Op-Ed By Scott Fernandez M.Sc. Biology chemistry/microbiology

US Executive Order 13563- “The American people deserve a regulatory system that works for them, not against them; a regulatory system that protects and improves their health, safety, environment, and well-being and improves the performance of the economy without imposing unacceptable or unreasonable costs on society.”

We need our open reservoirs at Washington Park and Mount Tabor activated immediately to preserve our public health. The open reservoirs are the barriers keeping toxic and carcinogenic chemicals from getting into our drinking water distribution system.

Portland is not the green and healthy city we once thought it was. While our current outdoor air crisis has brought attention to a community-wide public health wake-up call, we also need to address our indoor air as it relates to our drinking water.

The increased use of the toxic and carcinogenic Columbia South Shore Well field (CSSW) drinking water last summer and in the future (70% CSSW 30% Bull Run – PWB) has profoundly endangered community public health and wellbeing.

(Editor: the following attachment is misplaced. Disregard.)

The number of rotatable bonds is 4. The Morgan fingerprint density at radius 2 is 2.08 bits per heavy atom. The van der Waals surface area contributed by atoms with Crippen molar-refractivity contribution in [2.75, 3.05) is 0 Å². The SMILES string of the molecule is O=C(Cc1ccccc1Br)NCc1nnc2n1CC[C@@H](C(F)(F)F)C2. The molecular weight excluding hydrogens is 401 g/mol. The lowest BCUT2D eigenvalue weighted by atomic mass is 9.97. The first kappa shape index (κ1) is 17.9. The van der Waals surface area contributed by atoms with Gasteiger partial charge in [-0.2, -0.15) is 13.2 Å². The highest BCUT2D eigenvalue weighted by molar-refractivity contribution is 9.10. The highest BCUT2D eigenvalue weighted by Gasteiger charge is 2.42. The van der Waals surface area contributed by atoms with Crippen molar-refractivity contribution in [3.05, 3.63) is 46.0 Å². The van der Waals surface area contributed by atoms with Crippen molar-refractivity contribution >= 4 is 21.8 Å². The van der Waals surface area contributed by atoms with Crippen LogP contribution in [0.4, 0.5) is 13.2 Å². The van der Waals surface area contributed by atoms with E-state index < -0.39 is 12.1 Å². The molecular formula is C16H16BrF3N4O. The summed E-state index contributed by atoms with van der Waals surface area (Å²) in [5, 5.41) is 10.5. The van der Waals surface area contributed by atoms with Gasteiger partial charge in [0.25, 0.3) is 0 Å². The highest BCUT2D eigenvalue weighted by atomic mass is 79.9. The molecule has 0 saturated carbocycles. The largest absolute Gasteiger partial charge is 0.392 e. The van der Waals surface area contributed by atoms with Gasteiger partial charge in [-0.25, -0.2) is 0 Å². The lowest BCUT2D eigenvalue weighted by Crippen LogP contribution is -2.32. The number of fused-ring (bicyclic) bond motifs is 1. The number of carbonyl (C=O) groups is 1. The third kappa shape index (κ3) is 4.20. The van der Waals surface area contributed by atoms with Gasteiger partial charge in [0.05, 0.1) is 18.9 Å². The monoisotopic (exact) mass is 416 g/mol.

As a result, our indoor air exposure to Radon saturated CSSW drinking water (PWB 2015 Water Quality Report p.4 at 310 picocuries) and other gases such as chloroform remain serious.

Portland Water Bureau (PWB) incorrectly asserts 4,000 picocuries is the level of Radon for water. EPA standard for us is Multi Media Mitigation  300 picocuries, and we exceeded that level last summer at 340 picocuries.

Radon can pass through the placenta and into the developing child; chloroform crosses the placenta also, resulting in concentrations in fetal blood that are greater than maternal blood concentrations. Radon can decay into radioactive components such as Lead.

Lead is a toxic substance that can affect people of any age. It is especially harmful to children, pregnant women and unborn babies. Lead accumulates in the body, so even small amounts can pose a health hazard over time.

There is “no safe level of Radon” (USEPA) (MCLG zero pCi/L) and chloroform; in addition to toxic and carcinogenic nitrification chemicals found only in dark covered reservoirs and drinking water pipes (USEPA).

Radon exposure from drinking water throughout your home at 4 picocuries generates 2 million radioactive decays per minute/ 1000 square feet. (USGS)

CSSW wells are recharged from Columbia River water contaminated by municipal, industrial and Hanford wastes, adding to drinking water toxins. (or.water.usgs.gov/pubs_dir/journals/mccarthy_and_others_1992.pdf)